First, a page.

Ryan Zinke

Updated 6:36 p.m. MST

President Donald Trump took to Twitter to nominate David Bernhardt as the nation’s next Interior Secretary. The former oil industry lobbyist and longtime government employee has been acting Secretary since Ryan Zinke stepped down last month amid questions about his ethics and conflicts of interest.

Updated at 10:12 a.m. ET

Outgoing Secretary of the Interior Ryan Zinke entered office on a horse and left via a resignation note he wrote in thick red strokes. He posted a photo of that resignation on Twitter, and an avalanche of criticism soon followed from readers who assailed his penmanship, ethics and industry-friendly track record while managing 500 million acres of public lands.

Updated at 6:40 p.m. ET

Ryan Zinke is out as secretary of the interior.

Zinke will be leaving the Trump administration at the end of the year; his successor is expected to be announced next week.

On Saturday morning, President Trump tweeted that Zinke is leaving after serving for almost two years. He said Zinke has accomplished much during his tenure and thanked him for his service.

Gage Skidmore, Flickr / Creative Commons 2.0

Congressman Raúl Grijalva and Secretary of the Interior, Ryan Zinke, recently locked horns in a bitter and very public war of accusations. Grijalva called on Zinke to resign in light of several ethics investigations and Zinke in turn took to Twitter to personally attack the Arizona Congressman. Grijalva is set to take over the chairmanship of the House Committee on Natural Resources, the committee that oversees Zinke’s Department and makes critical decisions about public lands, energy and the environment. And it turns out Raúl Grijalva's plans for the committee are quite different from his Republican predecessor.

Lori Iverson; Creative Commons 2.0 / US Fish and Wildlife Service

Interior Secretary Ryan Zinke announced a grant program Monday that aims to improve the habitat and migration corridors of big game animals in the West. However, some groups are concerned that it’s not enough to mitigate potential harm caused by oil and gas development. The Department of the Interior has leased more than a million acres to oil and gas since President Trump took office.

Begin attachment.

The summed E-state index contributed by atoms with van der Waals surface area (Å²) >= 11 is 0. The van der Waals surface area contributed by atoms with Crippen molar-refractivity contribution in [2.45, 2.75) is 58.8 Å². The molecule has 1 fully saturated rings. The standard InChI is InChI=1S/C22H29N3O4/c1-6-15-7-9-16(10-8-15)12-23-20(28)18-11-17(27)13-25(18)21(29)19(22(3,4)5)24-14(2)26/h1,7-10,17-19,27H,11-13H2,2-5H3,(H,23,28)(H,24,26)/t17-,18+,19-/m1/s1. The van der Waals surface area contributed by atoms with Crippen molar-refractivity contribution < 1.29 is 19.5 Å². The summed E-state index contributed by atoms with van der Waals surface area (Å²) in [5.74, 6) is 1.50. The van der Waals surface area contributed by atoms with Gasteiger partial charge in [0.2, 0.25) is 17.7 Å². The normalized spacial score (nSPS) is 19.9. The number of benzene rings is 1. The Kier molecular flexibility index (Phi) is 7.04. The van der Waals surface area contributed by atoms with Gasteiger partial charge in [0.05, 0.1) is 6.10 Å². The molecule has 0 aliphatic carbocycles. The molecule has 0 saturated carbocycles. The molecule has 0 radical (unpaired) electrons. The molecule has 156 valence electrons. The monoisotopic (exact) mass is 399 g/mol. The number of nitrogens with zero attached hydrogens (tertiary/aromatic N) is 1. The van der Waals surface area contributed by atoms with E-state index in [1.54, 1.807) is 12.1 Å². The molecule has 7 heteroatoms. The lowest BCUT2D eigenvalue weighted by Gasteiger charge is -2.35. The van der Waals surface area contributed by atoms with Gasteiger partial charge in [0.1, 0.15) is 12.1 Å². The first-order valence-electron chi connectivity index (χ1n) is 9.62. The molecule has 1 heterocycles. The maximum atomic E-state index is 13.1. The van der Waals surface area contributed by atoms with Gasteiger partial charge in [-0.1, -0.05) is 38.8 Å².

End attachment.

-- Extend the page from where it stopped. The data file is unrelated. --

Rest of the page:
Since taking power at the U.S. Interior Department last year, Secretary Ryan Zinke has been the subject of more than a dozen investigations by the DOI’s Office of Inspector General. Some are ongoing and the latest report was released Monday.

By Jeffrey Beall / Creative Commons 4.0

Some Steamboat Springs, Colorado residents are welcoming the Interior Department Secretary with a protest Friday evening.  Ryan Zinke is the keynote speaker at the Steamboat Institute’s annual ‘Freedom Conference,’ a private event.

Ranking U.S. House Democrats are calling for an ethics investigation into Interior Secretary Ryan Zinke. They want to know more about a land deal between Zinke’s family foundation and a real estate project with ties to the oil and gas giant Halliburton.


Too many decisions about the West get made in Washington, D.C. At least, that's what the Secretary of the Interior thinks. Ryan Zinke plans to move thousands of the department’s employees out west to manage water, public lands and energy from there. How might this seemingly dull, bureaucratic plan affect the West in interesting ways? Here's how people with a vested interest responded–starting in Wyoming.